Who is welcome at the crib? What about these children?

A group of noisy children entered. We had armed a couple with sticks and given instruments to the rest...

1st Speaker:

Wait! Stop! Look at you all. Shouting, giggling, squabbling. Do you think you will be welcome at the crib? You'd better wait here.

The children waited


Who is welcome at the crib? Who is welcome to visit the baby Jesus, the king of kings, the saviour of the world? Are any of us welcome at the crib?

3rd Speaker:

We are all welcome. For this is just the beginning of the story. The baby Jesus grew up to be a man. He came alongside all kinds of people – rich tax collectors, outcast lepers, Roman soldiers, blind people, women, little children... He died on the cross...

Whilst talking the speaker collected the baby Jesus from the crib and moved to stand next to different people in the congregation

The west door was flung open and the cross was carried up the aisle to the crib


But even that is not the end of the story for on Easter Day Jesus rose from the dead...

He is now in every time and every place, ready to welcome all of us... shepherds and wise men, rich and poor, old and young, friend and stranger – all are welcome to the crib... even these two who have tried so hard to stop others from coming to the crib.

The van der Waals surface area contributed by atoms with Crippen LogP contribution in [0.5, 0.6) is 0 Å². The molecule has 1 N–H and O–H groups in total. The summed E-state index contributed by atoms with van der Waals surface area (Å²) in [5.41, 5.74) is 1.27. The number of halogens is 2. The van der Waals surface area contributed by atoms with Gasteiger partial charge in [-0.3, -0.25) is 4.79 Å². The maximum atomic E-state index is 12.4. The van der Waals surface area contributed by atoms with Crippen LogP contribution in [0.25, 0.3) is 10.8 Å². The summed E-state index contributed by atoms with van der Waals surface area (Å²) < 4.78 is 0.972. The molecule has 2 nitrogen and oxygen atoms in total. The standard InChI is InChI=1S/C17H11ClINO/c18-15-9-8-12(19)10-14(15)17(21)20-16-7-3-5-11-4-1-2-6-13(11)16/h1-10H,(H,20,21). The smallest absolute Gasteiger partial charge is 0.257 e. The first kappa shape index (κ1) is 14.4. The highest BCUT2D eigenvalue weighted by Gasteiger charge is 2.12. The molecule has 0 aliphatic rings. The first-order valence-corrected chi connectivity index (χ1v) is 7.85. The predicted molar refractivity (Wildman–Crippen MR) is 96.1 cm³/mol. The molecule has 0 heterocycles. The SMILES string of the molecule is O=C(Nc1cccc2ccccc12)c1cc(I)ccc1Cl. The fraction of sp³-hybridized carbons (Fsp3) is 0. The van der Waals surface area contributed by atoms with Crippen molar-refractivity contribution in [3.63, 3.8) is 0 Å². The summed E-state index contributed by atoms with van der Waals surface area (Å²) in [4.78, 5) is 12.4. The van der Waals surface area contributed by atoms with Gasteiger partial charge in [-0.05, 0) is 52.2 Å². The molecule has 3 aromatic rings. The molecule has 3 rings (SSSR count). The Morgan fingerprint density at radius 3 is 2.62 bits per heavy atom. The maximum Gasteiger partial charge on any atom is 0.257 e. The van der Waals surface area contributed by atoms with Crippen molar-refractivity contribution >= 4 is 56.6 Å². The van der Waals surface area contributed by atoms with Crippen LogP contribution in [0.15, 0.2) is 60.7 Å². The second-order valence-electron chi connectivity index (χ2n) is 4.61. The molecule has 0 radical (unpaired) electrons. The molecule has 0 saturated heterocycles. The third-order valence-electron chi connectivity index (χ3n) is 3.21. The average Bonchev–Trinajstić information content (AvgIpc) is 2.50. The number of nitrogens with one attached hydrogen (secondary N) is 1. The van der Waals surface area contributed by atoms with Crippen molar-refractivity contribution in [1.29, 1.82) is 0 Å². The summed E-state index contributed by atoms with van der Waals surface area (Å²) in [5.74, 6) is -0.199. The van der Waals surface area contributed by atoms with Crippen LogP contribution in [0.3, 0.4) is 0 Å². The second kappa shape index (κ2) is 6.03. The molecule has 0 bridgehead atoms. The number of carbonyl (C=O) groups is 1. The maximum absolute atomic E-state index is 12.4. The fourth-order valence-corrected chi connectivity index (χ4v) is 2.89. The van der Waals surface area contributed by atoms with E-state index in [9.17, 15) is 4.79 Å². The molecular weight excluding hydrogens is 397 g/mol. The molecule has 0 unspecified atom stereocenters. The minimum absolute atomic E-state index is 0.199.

We are going to invite the shepherds and the magi, the poor family, the busy executive and these noisy children to make their way to the crib while we sing the next carol.


Girls and boys, leave your toys, make no noise...

Shepherds, wise men, family, busy executive, children and the two speakers all came forward to kneel around the crib.


So now we all come to Bethlehem. We come as people have come all through the ages to follow the Christ child because everyone in all times and all places is welcome at the crib. We ask all the children to come forward now. Bring your wooden people to place around the manger.

The children came forward, bringing with them the wooden people that they had been given on arrival to place in the crib.


Away in a manger (first verse sung by the children only)

This was followed by short prayers and the Lord's Prayer